This means you should be posting one video at a time, and focus on driving traffic to it within that first day, especially. Send an email blast to your subscriber list letting them know you have a new video up. Be sure to give them the link, so that they can go right to it.

You should also post on all of your social media platforms, notifying your followers of your new video content. Once again, give them the link. They won’t go looking for it.

Don’t forget about Facebook Stories and Instagram Stories. These are powerful tools! Look at IG Stories, for instance. They put you at the very top of your followers’ news feeds, where they’re far more likely to see you. This is an excellent way to reach people — in addition to a regular post on your feed, of course.

2. Add Subtitles to Your Video

According to research, captioned videos saw a 13.48% increase in views in the first two weeks they were published. Over the lifetime of the content, captioned videos received 7.32% more views than YouTube videos without captions.

When you think about it, it might not be all that surprising that captions help with engagement. Consider all the people who are watching someplace where they can’t play the sound. It also means that hearing impaired people won’t be excluded. Essentially, subtitles allow more people to watch your videos.

3. Use the Video Description to Drive Traffic to Other Places

Yes, the description is mainly about telling people what your video is about (along with using that keyword!). However, YouTube gives you plenty of space to keep typing. You should take advantage of this.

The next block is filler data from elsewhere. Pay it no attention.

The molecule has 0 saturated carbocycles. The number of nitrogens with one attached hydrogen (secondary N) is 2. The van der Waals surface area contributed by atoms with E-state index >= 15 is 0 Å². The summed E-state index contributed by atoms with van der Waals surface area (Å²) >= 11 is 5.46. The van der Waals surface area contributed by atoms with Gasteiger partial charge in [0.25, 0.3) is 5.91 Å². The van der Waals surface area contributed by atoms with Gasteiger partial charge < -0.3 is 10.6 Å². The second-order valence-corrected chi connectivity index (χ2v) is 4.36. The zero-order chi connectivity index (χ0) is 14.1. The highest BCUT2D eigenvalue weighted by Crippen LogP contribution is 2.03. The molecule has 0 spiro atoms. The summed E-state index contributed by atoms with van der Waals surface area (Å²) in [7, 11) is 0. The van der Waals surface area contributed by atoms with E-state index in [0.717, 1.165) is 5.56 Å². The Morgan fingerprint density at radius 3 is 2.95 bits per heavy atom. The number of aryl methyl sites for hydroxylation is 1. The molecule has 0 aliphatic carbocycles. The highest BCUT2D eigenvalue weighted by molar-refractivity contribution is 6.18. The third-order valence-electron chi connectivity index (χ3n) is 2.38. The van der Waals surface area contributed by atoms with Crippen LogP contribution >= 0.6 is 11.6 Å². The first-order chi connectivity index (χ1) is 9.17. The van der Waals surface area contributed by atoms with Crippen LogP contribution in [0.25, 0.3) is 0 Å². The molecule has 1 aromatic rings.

For instance, why not share links to other related videos, your website, or your social media pages? Why not link to a “freebie” people can opt  into, so you can collect their email addresses?

Get creative with your description box. You can use it for so much more than just the description.

4. Use Cards and End Screens to Direct Viewers to Other Videos

You don’t want viewer engagement to end with that video. In a perfect world, you keep people engaging with your content even longer. Fortunately, YouTube makes this relatively simple, in the form of cards and end screens. You probably see these all the time when you’re watching videos on YT. This is the creators further marketing to you.

Here’s one example of cards, from YouTube creator Katie Steckly. Do you see the little “i” in the top right corner?

katie

It expands to reveal this:

katie on youtube

And when you click on it, this is what happens:

youtube creator katie

Basically, you see additional videos from Katie that you might be interested in.

Here’s an example of end screens, from one of Sunny Lenarduzzi’s videos. With end screens, you can choose a few videos to direct viewers’ attention to. YouTube will add clickable boxes for them toward the end of your video.

sunny lenarduzzi

It’s all about making it as easy as possible for the viewer to stay on yourvideos, as opposed to going elsewhere. Little details like cards and end screens ultimately make a big difference.

It sounds like a lot, but we promise — once you get a few videos under your belt, it gets a lot easier (and faster!). Videos tend to intimidate people. Don’t let them. You don’t need to make this an expensive production to see results. Your smartphone and some natural light should be more than enough. Try creating a few quick videos and post them using the tips we’ve gone over. Make a habit of doing, say, a video a week, and you’ll start to see YouTube sending you traffic.